Sir Thomas More: A Play, Now First Printed (Google eBook)

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Shakespeare Society, 1844 - Sir Thomas More (Drama). - 102 pages
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Page iv - Society desire it to be understood that they are not answerable for any opinions or observations that may appear in the Society's publications ; the Editors of the several works being alone responsible for the same.
Page 99 - Lieutenant out of the Tower, and from thence led towards the place of execution, where going up the scaffold, which was so weak that it was ready to fall, he said to Mr Lieutenant, " I pray you, I pray you, Mr Lieutenant, see me safe up, and for my coming down let me shift for myself.
Page 40 - Which we were born withal. Good God, good God, That I, from such an humble bench of birth, Should step as 'twere up to my country's head, And give the law out there...
Page xx - For strangers then did so increase, By reason of king Henry's queen, And privileg'd in many a place To dwell, as was in London seen. Poor tradesmen had small dealing then, And who but strangers bore the bell ? Which was a grief to Englishmen, To see them here in London dwell...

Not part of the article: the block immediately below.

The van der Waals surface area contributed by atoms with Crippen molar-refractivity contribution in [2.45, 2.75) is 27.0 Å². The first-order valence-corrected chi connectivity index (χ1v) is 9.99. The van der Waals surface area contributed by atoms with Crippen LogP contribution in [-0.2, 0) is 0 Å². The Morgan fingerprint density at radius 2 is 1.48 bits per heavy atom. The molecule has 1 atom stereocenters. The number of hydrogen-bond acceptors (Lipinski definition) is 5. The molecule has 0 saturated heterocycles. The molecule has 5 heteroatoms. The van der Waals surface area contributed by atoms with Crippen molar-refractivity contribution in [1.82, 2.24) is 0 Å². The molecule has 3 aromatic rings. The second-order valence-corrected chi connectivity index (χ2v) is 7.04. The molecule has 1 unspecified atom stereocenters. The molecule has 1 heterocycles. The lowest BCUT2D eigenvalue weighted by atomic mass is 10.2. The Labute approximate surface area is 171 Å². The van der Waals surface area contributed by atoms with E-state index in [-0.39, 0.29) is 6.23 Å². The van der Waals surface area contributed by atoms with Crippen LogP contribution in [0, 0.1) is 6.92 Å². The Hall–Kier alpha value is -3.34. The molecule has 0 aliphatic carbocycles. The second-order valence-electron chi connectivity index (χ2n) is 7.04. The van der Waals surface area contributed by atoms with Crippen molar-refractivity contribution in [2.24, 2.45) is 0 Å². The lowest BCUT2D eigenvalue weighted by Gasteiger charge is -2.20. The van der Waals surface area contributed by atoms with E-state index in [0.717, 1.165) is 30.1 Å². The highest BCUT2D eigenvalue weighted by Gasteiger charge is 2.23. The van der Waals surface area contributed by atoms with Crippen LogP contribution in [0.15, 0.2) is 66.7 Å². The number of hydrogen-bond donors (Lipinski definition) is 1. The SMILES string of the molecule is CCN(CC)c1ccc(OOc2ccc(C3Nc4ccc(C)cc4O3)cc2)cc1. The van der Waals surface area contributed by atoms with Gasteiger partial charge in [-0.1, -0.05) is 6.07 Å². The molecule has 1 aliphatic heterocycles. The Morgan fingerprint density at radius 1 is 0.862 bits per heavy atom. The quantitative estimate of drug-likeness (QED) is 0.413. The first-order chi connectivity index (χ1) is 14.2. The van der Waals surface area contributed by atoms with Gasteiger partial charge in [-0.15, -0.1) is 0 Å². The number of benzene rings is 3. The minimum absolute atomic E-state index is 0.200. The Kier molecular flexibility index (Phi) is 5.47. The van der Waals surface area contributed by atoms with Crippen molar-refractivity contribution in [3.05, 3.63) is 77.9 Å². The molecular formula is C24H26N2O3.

Page xxii - In saying so, the pearled tears Fell trickling from her princely eyes, Whereat his gentle queen he cheers, And says, " Stand up, sweet lady, rise ! The lives of them I freely give, No means this kindness shall debar, Thou hast thy boon, and they may live To serve me in my Boulogne war.
Page 59 - We would desire your honor but to stay a little; one of my fellowes is but run to Oagles for a long beard for young Witt, and heele be heere presently.
Page xxiii - We see on May-day's eve at night, To keep unruly youths in awe, By London's watch in armour bright. Still to prevent the like misdeed, Which once...
Page 115 - April, 1845 ; that we have examined the same, together with the vouchers in support thereof, and find the whole Account correct and satisfactory. And we further report that the following is a correct Abstract of the Receipts and Expenditure of the Society for the above period. RECEIPTS.
Page 75 - Madame, what aylea yee for to looke so sad ? Lady. Troth, sonne, I knowe not what; I am not sick, And yet I am not well. I would be merie; But somewhat lyes so heauie on my hart, I cannot chuse but sigh.
Page 72 - The emperour is a man of royall faith; 45 His looue vnto our soueraigne brings him downe From his emperiall seate, to marche in pay Vnder our English flagge, and weare the crosse, Like some high order, on his manly breast; Thus seruing, hees not maister of himselfe, 50 But, like a collonell commaunding other, Is by the generall ouer-awed himselfe.

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